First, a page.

What a great start to this Monday! First, I received my first copies of my newest book, (which almost spent the night out in the rain after UPS left the box outside without ringing the bell! Whew!) And now, my article “Eat, Drink, Save” is featured in the January, February ’18 issue of Bridal Guide! Check it out, and find a whole pile of realistic, smart and budget-saving steps to get more from your wedding menu, cake and desserts and bar list!
“This is the definitive guide for couples looking to slash their wedding budgets without sacrificing style. Sharon Naylor spells out just what “freebies” are accessible and practical and what you shouldn’t expect to get for free (and why). In today’s economy, this is a must-read for brides and grooms who not only want to have a fantastic wedding but also start their married life debt free.”
Editor in Chief
Bridal Guide magazine
While fall cleaning this past weekend, I found a super-tarnished silver fork. Thinking ‘this could be valuable!’ I researched it, and found out that it’s International Silver, likely something one of my great uncles brought home from Europe after WW2. Having seen Antiques Roadshow and American Pickers, I knew that these kinds of finds can bring sizeable ‘cash in the kitchen drawer’ windfalls, and while my little fork is awaiting its visit to the silversmith for weighing and ka-ching delivery, I thought I’d help you ID any family silver sets that are in your attic, or given to you as an heirloom gift prior to your wedding from an aunt or Grandma who knows that heirloom goodies can be used in wedding details.
So let’s say you have some tarnished silver, one piece or a whole set. Your first steps will likely be to find out what that piece is, to help in your research to find out if it’s something valuable. I found this site with helpful photos to help you get the name of the design, the maker, and when that piece may have been made:
Patterns in silverplate:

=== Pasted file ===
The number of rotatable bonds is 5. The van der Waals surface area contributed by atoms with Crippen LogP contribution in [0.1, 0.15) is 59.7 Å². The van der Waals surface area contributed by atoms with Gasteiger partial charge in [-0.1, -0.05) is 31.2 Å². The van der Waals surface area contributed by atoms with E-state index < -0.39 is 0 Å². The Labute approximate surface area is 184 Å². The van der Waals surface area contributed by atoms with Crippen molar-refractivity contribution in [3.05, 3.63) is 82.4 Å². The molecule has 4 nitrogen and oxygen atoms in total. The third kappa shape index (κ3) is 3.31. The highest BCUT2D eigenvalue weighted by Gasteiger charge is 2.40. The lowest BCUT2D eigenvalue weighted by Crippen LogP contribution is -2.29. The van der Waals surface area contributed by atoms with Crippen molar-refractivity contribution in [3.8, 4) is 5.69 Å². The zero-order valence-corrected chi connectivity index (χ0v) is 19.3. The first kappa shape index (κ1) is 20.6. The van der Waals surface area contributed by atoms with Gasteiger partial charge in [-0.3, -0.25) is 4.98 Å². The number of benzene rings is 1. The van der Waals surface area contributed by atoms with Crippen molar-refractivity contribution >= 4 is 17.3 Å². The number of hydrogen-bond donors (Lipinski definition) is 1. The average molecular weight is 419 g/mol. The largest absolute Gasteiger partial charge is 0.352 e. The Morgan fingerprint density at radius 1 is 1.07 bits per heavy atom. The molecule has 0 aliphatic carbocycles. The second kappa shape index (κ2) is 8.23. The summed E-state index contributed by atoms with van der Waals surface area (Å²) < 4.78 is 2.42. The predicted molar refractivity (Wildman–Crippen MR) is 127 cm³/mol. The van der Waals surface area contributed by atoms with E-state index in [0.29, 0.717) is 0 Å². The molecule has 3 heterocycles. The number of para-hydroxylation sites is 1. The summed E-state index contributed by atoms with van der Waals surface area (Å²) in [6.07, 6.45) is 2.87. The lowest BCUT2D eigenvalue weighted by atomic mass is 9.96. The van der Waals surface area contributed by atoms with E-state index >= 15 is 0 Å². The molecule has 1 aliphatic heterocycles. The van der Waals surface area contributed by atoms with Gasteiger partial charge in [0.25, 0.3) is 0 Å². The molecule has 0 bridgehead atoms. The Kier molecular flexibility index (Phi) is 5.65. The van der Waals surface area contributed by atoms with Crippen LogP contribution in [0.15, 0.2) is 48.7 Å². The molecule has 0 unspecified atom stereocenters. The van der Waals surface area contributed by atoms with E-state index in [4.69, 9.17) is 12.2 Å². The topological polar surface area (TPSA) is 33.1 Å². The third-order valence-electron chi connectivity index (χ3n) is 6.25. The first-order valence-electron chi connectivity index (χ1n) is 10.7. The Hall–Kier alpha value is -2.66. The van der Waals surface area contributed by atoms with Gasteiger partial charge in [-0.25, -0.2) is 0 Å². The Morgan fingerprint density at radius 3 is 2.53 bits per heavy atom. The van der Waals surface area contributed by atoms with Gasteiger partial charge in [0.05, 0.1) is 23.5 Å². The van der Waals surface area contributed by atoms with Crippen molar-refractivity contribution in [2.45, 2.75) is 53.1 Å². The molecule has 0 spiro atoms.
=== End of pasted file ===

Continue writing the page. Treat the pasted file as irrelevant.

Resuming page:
Now onto the mark on the back of the silverware. Martha Stewart offers a great tutorial on what some silverware marks mean, also helping in your research.
Photo by AntiqueSilver.org
If you wish to get rid of that tarnish before taking your silver pieces to a silver expert or reputable jewelry store that buys silver and gold (yes, even forks and knives!) here are some tips on using natural ingredients to help remove those dark marks. Be gentle when you clean, though, since you don’t want to nick that valuable silver piece. I used baking soda and water on mine, and it did the job well.
Who knows? That found silverware in your attic, kitchen drawer or in a case handed over as a gift (not a borrow!) from a relative, could net you a pretty penny, which you could use for more dream wedding details!
In my book The Bride’s Guide to Freebies, I’ve shared a ton of my top freebie-finding secrets for weddings, helping you avoid Mistake Freebies and lock into the ones that really add to your wedding day (and boost your wedding budget further!)
When this book first came out, we offered a wedding freebies newsletter, which grew too big too quickly for us to maintain well (and there weren’t always great freebies out there!) So we moved our wedding freebies info to my blog to make it easier for everyone to cash in!
In my book, I recommended the Better Homes and Gardens sweepstakes, which often included bigtime cash prizes, and this has gotten even better for you lately, since they switched their online sweepstakes entries into UNLIMITED entry for most of their big-money prizes. We’re talking $50,000 (which could pay for your whole wedding,) $25,000 (which, again, could pay for your whole wedding,) $20,000 (there’s the wedding gown of your dreams!) and more. (You’ll need to register with BHG, of course, and each entry requires you to click on a super-short video to make sure you’re not a bot. With these and any other online sweepstakes, always read the rules and fine print before you click!)
So, check it out, including the Martha Stewart sweepstakes and other sister magazines’ sweepstakes. We wish you good luck with your entries (and much fun with your winnings!)